War and Peace (1998, Oxford University Press, USA) 4 stars

"War and Peace centers broadly on Napoleon's invasion of Russia in 1812 and follows three …

Review of 'War and Peace' on 'Goodreads'

5 stars

So, War and Peace. It's a big one, for sure.

But I feel like it's a lot shorter than people think it is. War and Peace has become our archetypal "long book," but it's shorter than Les Miserables (which I read last year) and reads a lot faster. It's a book more on the scale of the Lord of the Rings trilogy, which is still long, but is also fairly widely read.

With that out of the way, let's get into it.

Russian Names

This is probably a common barrier to people understanding this book and others like it. In my case, I worked my way up to War and Peace by reading some of Dosteovsky's work: The Gambler, Crime and Punishment, and The Brothers Karamazov. At one point when I was reading Brothers K, it just clicked and I started to get how the names worked.

The narrative tends to either refer to characters by first name (and sometimes first plus the middle one, which is just the name of one of the parents with "vitch" or "ovna" tacked on) or by last name depending on the context.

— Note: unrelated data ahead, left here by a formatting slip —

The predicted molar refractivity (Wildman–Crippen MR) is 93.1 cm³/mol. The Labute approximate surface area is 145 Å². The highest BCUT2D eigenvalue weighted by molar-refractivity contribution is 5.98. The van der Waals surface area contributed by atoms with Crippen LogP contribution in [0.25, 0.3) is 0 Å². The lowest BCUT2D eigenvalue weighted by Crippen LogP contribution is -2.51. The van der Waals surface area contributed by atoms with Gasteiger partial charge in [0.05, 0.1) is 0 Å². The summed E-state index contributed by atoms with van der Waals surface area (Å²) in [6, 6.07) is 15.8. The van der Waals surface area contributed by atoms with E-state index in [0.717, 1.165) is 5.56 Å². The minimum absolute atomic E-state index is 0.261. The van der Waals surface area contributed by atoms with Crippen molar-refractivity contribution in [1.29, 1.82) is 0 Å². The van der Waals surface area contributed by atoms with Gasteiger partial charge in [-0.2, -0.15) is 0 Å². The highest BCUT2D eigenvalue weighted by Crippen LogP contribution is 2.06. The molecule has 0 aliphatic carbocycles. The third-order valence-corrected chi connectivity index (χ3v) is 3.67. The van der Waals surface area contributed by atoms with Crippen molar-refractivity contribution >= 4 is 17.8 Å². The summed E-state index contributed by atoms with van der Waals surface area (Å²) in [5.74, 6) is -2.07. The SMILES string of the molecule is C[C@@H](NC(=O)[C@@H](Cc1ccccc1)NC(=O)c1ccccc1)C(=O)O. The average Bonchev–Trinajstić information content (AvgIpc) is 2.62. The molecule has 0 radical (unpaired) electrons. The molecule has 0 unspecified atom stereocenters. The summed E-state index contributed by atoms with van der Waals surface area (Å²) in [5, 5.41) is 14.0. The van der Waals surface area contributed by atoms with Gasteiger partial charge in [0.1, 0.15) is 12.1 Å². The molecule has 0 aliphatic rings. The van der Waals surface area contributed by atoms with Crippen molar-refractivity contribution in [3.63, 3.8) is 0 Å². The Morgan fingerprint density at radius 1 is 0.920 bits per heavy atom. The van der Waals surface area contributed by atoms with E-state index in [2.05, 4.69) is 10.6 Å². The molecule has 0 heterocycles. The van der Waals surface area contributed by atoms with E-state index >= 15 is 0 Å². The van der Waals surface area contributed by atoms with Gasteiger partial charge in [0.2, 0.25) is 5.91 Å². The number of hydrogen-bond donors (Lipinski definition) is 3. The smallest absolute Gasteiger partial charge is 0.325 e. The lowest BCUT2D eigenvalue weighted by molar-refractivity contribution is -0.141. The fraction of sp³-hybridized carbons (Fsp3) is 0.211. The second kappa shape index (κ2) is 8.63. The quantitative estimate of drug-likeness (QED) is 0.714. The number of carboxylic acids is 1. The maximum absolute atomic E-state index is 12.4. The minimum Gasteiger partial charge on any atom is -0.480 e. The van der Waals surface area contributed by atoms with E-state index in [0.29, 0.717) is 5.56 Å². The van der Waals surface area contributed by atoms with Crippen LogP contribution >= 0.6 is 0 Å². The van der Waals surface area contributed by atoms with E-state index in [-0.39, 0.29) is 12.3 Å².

I will say that it got a lot easier to keep track of the characters after the first quarter of the book because you start to see who's important and who isn't and can tell from their characters. For that first part, though, I'd recommend you have a chart or something where you write down each new character and who they are so you can reference it. I didn't do that, but I wished I had.

I do recommend you read some other, shorter, Russian literature before this one. I highly recommend Crime and Punishment, that was my favorite. It reads a bit slower than this, but it's also a lot shorter.

War Narrative and Philosophizing

One of the more annoying things to me was Tolstoy's constant philosophizing about the inevitability of events in a war and how the "leaders" of armies aren't really in control. It makes sense and is an interesting perspective, but it was repeated so many times. The entire Second Epilogue (12 chapters long) is about it. So yeah, that's one thing to brace yourself for.

I mean, if political commentary is your thing, you might enjoy it.


So far I've been addressing hard things about the book, but that's not the case with this. The characterization was phenomenal. All of the characters had so many different layers and seemed extremely real.

And the development was fantastic. It was fascinating to watch all these dozens of characters growing and changing over the course of the book.

So yeah, this book is worth reading, if only for the characterization.

Overall Thoughts

Overall, this book was fantastic. There were, as I mentioned, some slow parts, but it was really well written and was actually a much easier read than I was led to expect.

Oh, and Tolstoy has got cliffhangers figured out. Once I picked it up to read a chapter or two and didn't put it down until hours later when I realized I'd read through about 150 pages.